4. When treating verse and philosophical epistles, the contributors have an opportunity to speak directly to the volume’s overarching question of “why letters?” In a rich and illuminating essay, Morrison explores how the ‘letteriness’ of Horace’s epistolary collection “relates to and complements the didactic, instructive element of the book and vice versa” (108). In particular, Morrison highlights how the letter-form contributes to Horace’s constitution of the Epistles“as a correction of the De Rerum Natura, as overcoming, or trying to overcome, some of the deficiencies of Lucretius’ poem” (113). Central to this epistolary “correction” is the creation of a narrator who, while still didactic (“there is a lot of telling the addressees to do things in Epistles 1″ ), nevertheless presents a persona quite different from the aggressive, paternalistic, and somewhat exasperated Lucretian narrator. Horace’s narrator, in contrast, is concerned with ethics over physics, raises questions rather than pontificates, and is shown “backsliding” into behavior he has cautioned against—all modes of self-presentation at home in the letter-form. This transformation of the didactic narrator assists Horace’s design of fashioning himself as a “Socrates to Lucretius’ (pre-Socratic) Empedocles” (116). This (Socratic) narrator also addresses a different audience. In the place of the singular, obstinate “didactic nepios“, the Epistles sport a wide range of addressees—the better to suggest “the wider applicability of the ethical lessons” (128). This is an excellent essay, suffused with erudition and thoroughly engaged with current scholarship on Epicurus, Lucretius, Horace, and epistolarity.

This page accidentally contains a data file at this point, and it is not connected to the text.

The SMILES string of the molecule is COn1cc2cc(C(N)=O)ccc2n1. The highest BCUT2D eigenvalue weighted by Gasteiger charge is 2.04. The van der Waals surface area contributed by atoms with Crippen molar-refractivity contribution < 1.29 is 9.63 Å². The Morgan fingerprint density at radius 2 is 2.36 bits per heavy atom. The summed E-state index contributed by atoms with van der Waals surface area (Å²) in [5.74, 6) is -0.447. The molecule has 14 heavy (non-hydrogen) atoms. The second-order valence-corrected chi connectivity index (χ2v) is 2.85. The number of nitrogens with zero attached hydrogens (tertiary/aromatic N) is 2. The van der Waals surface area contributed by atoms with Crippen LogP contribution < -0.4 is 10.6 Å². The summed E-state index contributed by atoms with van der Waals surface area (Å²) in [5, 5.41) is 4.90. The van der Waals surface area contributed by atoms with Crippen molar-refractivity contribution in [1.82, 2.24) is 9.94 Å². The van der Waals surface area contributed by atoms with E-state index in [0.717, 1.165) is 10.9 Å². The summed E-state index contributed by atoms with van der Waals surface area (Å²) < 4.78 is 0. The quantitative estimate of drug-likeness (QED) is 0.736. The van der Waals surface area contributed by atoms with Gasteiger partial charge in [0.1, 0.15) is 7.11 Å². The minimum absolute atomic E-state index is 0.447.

5. If Morrison’s discussion of Horace’s Epistles illustrates how the formal characteristics of the epistle can be used to craft narrative personae, Inwood’s “The Importance of Form in Seneca’s Philosophical Letters” demonstrates how the genre’s inherent limitations can shape philosophical discourse. In place of a straightforward investigation of texts that influenced Seneca’s Epistulae Morales (although the roles of Epicurus, Cicero, and Horace are concisely treated), Inwood asks, “what expectations was Seneca willingly bringing on to himself when he chose to cast a major intellectual labour in this form?” (137). As with Morrison’s treatment of Horace’s Epistles, the answer rests in part with Epicurus’ (now-fragmentary) epistolary corpus. Inwood stresses that while Seneca’s collection stretches the boundaries of good epistolary practice according to ancient theorists, the Epistulae Morales share many similarities with Epicurus’ collection. Reading Seneca in the context of Epicurus suggests that his openness to Epicureanism in the Epistles, a cause of much consternation through the years, may be “a tribute to a generic model and a deliberate indication of the target of Seneca’s literary rivalry” (146), rather than a discrete philosophical stance. At the same time, Inwood suggests that Seneca’s oft-remarked hostility towards logic and physics—two areas deemed in antiquity to be ill-suited to the letter—may show Seneca “flaunt[ing] before the reader his awareness of generic constraints—and play[ing] with the reader as well” (141).